I t's the unofficial end of summer, and Old Avalon Golf course has not had a single golfer.
Thus, the 2013 season is coming to a close without the city earning a single dollar, or even a penny, from the course. In fact, the shuttered municipal course at 9794 E. Market St. has cost Warren at least $65,000.
Councilman John Brown Jr., D-3rd Ward, believes the administration has maintained the golf course in such a condition that with a few upgrades, residents could have been golfing on it all summer long. Photo by Raymond L. Smith
The fate of the golf course is no clearer today than when the administration decided not to renew the contract of OAG LLC, whose owner, John Kouvas, has operated it since May 2006.
The administration claims OAG LLC had not paid its rent in the amount of $320,000 in several years. Kouvas claims he was not required to pay based on repairs that his company had made.
Kouvas and OAG LLC have since sued the city for more than $25,000 in damages, including the fact they were deprived from operating the course this year.
The administration, in the meantime, has attempted without success to convince City Council to provide it authority to lease or sell the course.
Councilman Jim Valesky, D-at large, a vocal opponent of selling the course, said he believes it can make money for the city.
"We have lost any opportunity to earn money from the course during 2013," Valesky said. "The only thing that can be done now is to prepare for the 2014 golf season. However, this should have been done when the city decided not to renew Kouvas' contract."
Safety-Service Director Enzo Cantalamessa said the administration is negotiating with up to five potential operators for the 100-plus acre property.
"We are trying to come to an agreement for a reasonable rent," Cantalamessa said. "We recognize that whatever company comes in here will have to make a considerable investment, not only of basic golf equipment - carts, mowers and items - but also chemicals to maintain the course.
"Based on the cost of getting started, we initially are willing to be flexible on the rent," Cantalamessa said. "Not to the point where it is free. We are looking for a company capable of being here for a long time."
Although saying the city is doing everything it can to find an operator, it is still waiting to see whether council will give it the OK to sell or lease the property, which has natural gas deposits beneath it.
"We are looking to do what is best for the property both above the ground and below it," Cantalamessa said. "We will continue to do what is in the best interest of our residents and to our partners in the oil and gas industries."
Several council members balked at the idea of selling the course. They said they believe if they give the administration the green light to explore selling the course, it could be sold without them having any further input.
"They are trying to blame the City Council for the inactivity in addressing this," Valesky said. "It is the administration's job to make sure the course operates. Selling the course would be the easy way out."
Several groups have spoken to the administration and City Council about managing, leasing or buying the course.
"I'm not aware whether the city has continued talking to those interested in the course," Valesky said. "I'm not saying all of their ideas were viable. None of them may have been viable. However, the city should have maintained contact with them.''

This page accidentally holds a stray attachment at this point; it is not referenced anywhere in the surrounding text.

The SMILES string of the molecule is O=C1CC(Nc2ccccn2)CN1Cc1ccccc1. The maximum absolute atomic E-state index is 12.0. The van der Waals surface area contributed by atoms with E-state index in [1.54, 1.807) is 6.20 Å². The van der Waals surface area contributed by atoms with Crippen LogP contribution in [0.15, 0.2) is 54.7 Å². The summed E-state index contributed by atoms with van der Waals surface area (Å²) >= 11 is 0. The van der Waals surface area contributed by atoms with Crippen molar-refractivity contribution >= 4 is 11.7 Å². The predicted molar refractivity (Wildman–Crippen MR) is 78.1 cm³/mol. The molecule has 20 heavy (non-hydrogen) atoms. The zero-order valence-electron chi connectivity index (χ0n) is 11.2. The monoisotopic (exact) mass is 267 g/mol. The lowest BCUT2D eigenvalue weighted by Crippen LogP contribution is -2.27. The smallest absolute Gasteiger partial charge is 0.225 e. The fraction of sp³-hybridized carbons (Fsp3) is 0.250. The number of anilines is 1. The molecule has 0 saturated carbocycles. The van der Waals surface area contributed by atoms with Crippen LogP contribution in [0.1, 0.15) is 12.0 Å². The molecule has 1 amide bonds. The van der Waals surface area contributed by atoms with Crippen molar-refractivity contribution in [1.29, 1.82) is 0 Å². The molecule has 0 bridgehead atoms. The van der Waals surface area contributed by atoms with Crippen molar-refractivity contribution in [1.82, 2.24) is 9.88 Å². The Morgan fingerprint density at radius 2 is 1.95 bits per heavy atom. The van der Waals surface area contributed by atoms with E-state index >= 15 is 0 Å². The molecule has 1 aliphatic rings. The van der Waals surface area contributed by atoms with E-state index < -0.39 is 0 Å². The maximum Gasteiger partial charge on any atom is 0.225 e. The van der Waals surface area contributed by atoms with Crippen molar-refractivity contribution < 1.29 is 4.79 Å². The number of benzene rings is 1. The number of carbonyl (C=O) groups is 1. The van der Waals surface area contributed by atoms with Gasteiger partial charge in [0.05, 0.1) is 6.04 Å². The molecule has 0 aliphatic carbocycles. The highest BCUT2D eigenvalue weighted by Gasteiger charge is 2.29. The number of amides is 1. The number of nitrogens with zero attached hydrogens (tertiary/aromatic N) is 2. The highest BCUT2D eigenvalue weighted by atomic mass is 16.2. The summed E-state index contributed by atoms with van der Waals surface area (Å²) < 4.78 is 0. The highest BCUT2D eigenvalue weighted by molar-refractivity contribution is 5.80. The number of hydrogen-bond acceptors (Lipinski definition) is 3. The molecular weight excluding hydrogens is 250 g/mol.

Valesky said the only thing that has been done this year is the city has spent money to maintain the course.
So far in 2013, the city has paid about $34,800 to the owner of Northwood Golf Course to cut, fertilize and maintain the area of the course that requires the use of specialty equipment, according to city Auditor Dave Griffing.
City employees have been used to cut the fairways and the roughs. The city also has had to put all of the course's utilities - water, sewer and electric - in its name. Water department employees were sent over to the course to check its water lines.
On top of that the city also is paying $31,080 in property taxes.
Like Valesky, Councilman John Brown, D-3rd Ward, does not believe the city should sell the golf course, describing it as the most valuable property in Trumbull County, based on the amount of acreage, its zoning and the potential income that can be earned because of the natural gas that may be under it.
"There are communities in this area - Youngstown and Sharon - that provide public golfing at low costs for their residents," Brown said. "There is no reason why we should not be able to do the same."
"I'm very impressed with what the city has done to take care of the course," Brown said. "I've walked the course and - from a non-professional point of view - the course's grass seems to be cut properly. People could be out using this course right now. There is no reason why this should not be a profitable venture."
Brown, however, admits there is some work to be done. Greens are browning out, grass growing in sand traps, one of its bridges needs maintenance work and a sign in the parking lot is rotting.
Councilman Dan Sferra, D-at large, a longtime council member and a multi-term mayor, introduced the legislation that would have given the city the authority to sale the golf course.
"There is nothing that can be done this year," Sferra said. "At this point, I'm not planning on reintroducing it. I think the administration is planning on finding someone to manage it in 2014."